And Hotel Paper is a surprisingly mature album overall, especially when you remember that Branch wrote it before she turned 20. Compare it with Avril Lavigne’s sophomore effort – and don’t get me wrong, I can defend Lavigne at length – and you’ll see what I mean. Lavigne turned the teen angst up to eleven on her second record, while Branch sounds wiser for having loved and lost, rather than tortured by the fact. Branch is also more open to experimenting; witness ‘Love Me Like That’, a country duet with none other than Sheryl Crow, and the moody ‘Til I Get Over You’, with some of its lyrics sung in French.
The second single off Hotel Paper was Breathe which, somewhat strangely given its huge chorus and radio-slick production, didn’t chart highly. Sure, it’s a little formulaic, but it’s also pure sunshine, and Branch’s vocals are gutsy enough to elevate it beyond mere pop landfill. It’s The OC’s Ryan and Marissa on the Ferris wheel; it’s every heavily-built-up-to kiss on every CW show ever.
The album closes with tiny, shimmering ballad ‘It’s You’, and if there’s a neater synopsis of what love feels like than the lyric “the light changes when you’re in the room”, I’ve yet to hear it. We do get a happy ending, after all. Briefly.
In a way, the most significant thing about this record is the long silence that followed it. Hotel Paper ended up having to do a lot of work; it was all we had of Branch for well over a decade. From 2004 to 2007, she performed as part of country duo The Wreckers, but she then spent the next few years stuck in what you might call ‘label hell’. Between 2010 and 2012, announcement after announcement came – the next album would be called West Coast Time, and it was pretty much ready to go. It would be released soon. It was coming. Then the updates stopped. It later came out that a combination of staff changes at her label (Warner Bros.) and executives not wanting her to change musical direction meant that Branch simply wasn’t able to release the music she was producing.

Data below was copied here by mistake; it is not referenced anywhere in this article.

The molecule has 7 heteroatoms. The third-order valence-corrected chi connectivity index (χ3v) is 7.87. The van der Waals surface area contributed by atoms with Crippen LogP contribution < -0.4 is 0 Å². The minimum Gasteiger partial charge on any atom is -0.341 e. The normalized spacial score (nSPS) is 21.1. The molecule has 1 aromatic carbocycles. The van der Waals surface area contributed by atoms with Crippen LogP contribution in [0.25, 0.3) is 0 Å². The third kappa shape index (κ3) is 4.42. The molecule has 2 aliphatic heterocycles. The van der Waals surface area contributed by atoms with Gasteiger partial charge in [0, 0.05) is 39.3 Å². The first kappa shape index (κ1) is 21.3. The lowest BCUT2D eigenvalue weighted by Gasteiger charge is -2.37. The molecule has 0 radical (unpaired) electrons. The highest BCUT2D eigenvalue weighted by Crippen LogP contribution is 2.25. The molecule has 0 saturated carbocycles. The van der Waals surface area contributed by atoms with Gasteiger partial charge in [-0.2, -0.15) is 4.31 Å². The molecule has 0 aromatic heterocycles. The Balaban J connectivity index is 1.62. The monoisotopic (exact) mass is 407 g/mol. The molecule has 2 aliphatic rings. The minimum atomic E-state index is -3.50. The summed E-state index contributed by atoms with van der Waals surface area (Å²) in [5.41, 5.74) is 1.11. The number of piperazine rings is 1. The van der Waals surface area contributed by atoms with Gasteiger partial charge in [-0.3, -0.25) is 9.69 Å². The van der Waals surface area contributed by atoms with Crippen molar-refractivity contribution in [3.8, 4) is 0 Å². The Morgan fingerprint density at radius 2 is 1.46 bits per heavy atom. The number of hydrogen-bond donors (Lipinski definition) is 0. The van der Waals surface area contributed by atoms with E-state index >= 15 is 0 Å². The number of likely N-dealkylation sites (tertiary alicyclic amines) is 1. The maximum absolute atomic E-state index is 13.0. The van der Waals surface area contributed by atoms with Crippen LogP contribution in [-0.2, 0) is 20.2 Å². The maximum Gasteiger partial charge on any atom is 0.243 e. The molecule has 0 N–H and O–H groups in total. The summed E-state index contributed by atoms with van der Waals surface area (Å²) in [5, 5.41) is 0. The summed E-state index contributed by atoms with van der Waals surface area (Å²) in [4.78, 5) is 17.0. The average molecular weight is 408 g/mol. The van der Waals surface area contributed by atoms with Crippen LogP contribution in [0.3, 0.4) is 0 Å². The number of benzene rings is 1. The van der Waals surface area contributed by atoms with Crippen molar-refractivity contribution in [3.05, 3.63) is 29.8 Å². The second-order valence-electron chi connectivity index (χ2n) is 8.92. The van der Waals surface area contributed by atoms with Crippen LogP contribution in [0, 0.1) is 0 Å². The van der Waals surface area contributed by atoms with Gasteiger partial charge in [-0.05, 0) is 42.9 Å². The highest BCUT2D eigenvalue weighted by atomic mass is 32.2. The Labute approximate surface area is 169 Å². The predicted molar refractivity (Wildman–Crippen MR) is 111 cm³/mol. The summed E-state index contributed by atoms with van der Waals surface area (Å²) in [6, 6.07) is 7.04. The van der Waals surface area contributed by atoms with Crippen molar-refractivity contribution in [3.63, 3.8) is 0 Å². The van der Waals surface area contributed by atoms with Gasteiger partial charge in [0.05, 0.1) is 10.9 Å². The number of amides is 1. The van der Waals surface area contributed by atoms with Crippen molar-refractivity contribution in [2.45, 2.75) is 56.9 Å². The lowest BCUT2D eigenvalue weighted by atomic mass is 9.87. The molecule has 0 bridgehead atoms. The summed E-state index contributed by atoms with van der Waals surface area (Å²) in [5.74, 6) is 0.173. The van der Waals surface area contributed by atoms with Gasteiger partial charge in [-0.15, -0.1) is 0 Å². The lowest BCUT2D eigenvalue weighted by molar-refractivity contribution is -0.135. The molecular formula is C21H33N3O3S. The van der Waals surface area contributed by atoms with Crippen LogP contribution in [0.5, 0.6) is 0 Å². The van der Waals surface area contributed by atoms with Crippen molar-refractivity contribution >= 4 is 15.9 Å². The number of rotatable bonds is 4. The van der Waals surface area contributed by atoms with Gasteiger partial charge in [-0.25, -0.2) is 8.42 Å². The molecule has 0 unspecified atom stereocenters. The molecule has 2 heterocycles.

But in 2015, she was finally dropped by Warner Bros. and met Black Keys’ drummer Patrick Carney at an industry party. He asked why she hadn’t released anything for years, and when she told him, agreed to finance the recording of new material. Because that way, if she was dropped again, she still owned the songs. They became a couple during the making of Hopeless Romantic, her new label gave the album the go-ahead, and the record was finally released in spring 2017. It had been 14 years since Hotel Paper.
Hopeless Romantic is an altogether more low-key listen; there are far fewer acoustic guitars and a lot more synths, and Branch takes a more laissez-faire approach to the vocals. There’s less belting and swooping; it feels like she’s letting her powerful voice work with the music rather than trying to sail above it. This is in part thanks to Carney – he told her not to sing so hard. ‘And the minute he said that, a light bulb went on,’ she told Spin.
Branch played one date in London in March 2017 to celebrate the release of the record, an intimate show upstairs at the Lexington in Islington, and there was no way I was missing it. The atmosphere at that gig was unlike any other I’ve experienced; the sense that everyone in the room had been waiting years for this moment was palpable.
She closed the show the only way she could, with the hit she broke out with back in 2001. But this was new Michelle; she stood alone and played a deliciously fuzzy, almost grungy version, turning the pop-rock smash into something altogether darker, sadder, and somehow sweeter. Reader, I sobbed from start to finish.